Shogyo Mujo by Joshua Harker & Bartkresa Design

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Shogyo Mujo by Joshua Harker and Bartkresa Design at Adobe Max

Last week, I discovered this amazing video clip featuring a range of creative and artistic designs that were projected onto a large, three-dimensional skull. Artist, Joshua Harker and Bartkresa Design have developed a project known as, Shogyo Mujo that creates a very creative, yet dynamic experience within a three / four-dimensional format.1 If only I was able to view the skull in person, now that would be one fantastic experience worth travelling to! I was completely fascinated with this colourful, three-dimensional skull and I decided to explore the project’s overall development, the design and the concept behind Shogyo Mujo.

In reference to the Shogyo Mujo website, this remarkable sculpture “represents the 1st of the 3rd marks of Dharma which suggests that all things are impermanent.”2 At first, the sculpture was produced for the Burning Man Festival in Nevada and the overall structure including the materials were designed to burn towards the end of the festival, as referenced by Dan Cowles article via the Adobe website.

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Cowles explains that the choice of the materials as well as the unfortunate weather conditions increased the level of difficulty or complexity in regards to the overall installation. In fairness, the three-dimensional skull including the projections were very impressive despite all of the previous challenges or set backs. There is a very compelling video clip on the Adobe website that does explain the overall production of Shogyo Mujo and it is amazing to see a very large production team collaborate together in order to establish a very large-scale installation.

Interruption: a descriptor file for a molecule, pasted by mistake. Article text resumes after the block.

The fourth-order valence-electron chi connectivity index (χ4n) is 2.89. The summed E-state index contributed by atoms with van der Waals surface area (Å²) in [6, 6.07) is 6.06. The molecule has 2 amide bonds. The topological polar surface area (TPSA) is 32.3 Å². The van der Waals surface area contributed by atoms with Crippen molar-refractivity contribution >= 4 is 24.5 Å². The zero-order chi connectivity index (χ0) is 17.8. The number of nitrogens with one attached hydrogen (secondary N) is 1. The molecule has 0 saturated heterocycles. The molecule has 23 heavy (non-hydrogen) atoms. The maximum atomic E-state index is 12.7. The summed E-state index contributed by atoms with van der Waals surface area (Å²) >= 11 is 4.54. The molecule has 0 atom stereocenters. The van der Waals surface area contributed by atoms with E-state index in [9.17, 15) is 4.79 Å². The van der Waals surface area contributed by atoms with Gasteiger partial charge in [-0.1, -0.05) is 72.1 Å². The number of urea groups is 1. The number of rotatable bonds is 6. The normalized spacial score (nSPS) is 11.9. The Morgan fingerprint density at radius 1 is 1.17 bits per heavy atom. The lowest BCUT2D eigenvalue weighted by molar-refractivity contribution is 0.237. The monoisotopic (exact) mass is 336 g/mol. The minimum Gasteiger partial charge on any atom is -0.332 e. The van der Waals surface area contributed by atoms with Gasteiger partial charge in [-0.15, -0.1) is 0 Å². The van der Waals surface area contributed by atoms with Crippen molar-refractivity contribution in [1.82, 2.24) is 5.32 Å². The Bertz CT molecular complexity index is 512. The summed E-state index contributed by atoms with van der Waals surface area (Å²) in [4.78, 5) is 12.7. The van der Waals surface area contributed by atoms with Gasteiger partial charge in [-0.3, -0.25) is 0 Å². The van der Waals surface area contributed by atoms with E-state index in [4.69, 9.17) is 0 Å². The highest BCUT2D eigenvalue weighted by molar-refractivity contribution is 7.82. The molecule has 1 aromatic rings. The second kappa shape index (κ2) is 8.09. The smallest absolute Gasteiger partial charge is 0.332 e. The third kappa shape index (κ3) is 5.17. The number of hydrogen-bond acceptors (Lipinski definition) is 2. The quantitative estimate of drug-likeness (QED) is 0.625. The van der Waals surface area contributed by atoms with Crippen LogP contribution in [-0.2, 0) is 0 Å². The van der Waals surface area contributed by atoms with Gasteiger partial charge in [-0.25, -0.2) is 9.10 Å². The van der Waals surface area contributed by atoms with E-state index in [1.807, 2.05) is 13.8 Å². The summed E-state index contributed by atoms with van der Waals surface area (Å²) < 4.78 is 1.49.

Cowles suggests that the sculpture was designed to burn or disintegrate for the Burning Man Festival, although I’m struggling to search for a video clip or some photographs which displays the skull burning into flames. The burning skull relates to the notion of impermanence; a clearly visibly structure is deconstructed or dismantled into something irreparable. In fact, the project has invited me to explore the idea that life is impermanent and everyone will eventually die, our bodies will decay, the skin on our bones will eventually disintegrate until there is nothing left except for our skeletal remains. I know this sounds pretty morbid right now, although the sculpture allows me to consider my impermanent existence within the world.

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Cowles briefly mentions that the ‘Shogyo Mujo’ was displayed at the Adobe Max in Los Angeles with a full “360 degree projection” and the sculpture received a very positive reaction from the audience. I would highly recommend watching the video clip, the different patterns and designs are sensational, they definitely work well within a public setting.There is a drastic improvement in terms of the execution and the ‘360 degree projection’ does add a sense of depth to the overall sculpture. I do admire the team’s effort to expand or push the project in order to reach its full potential.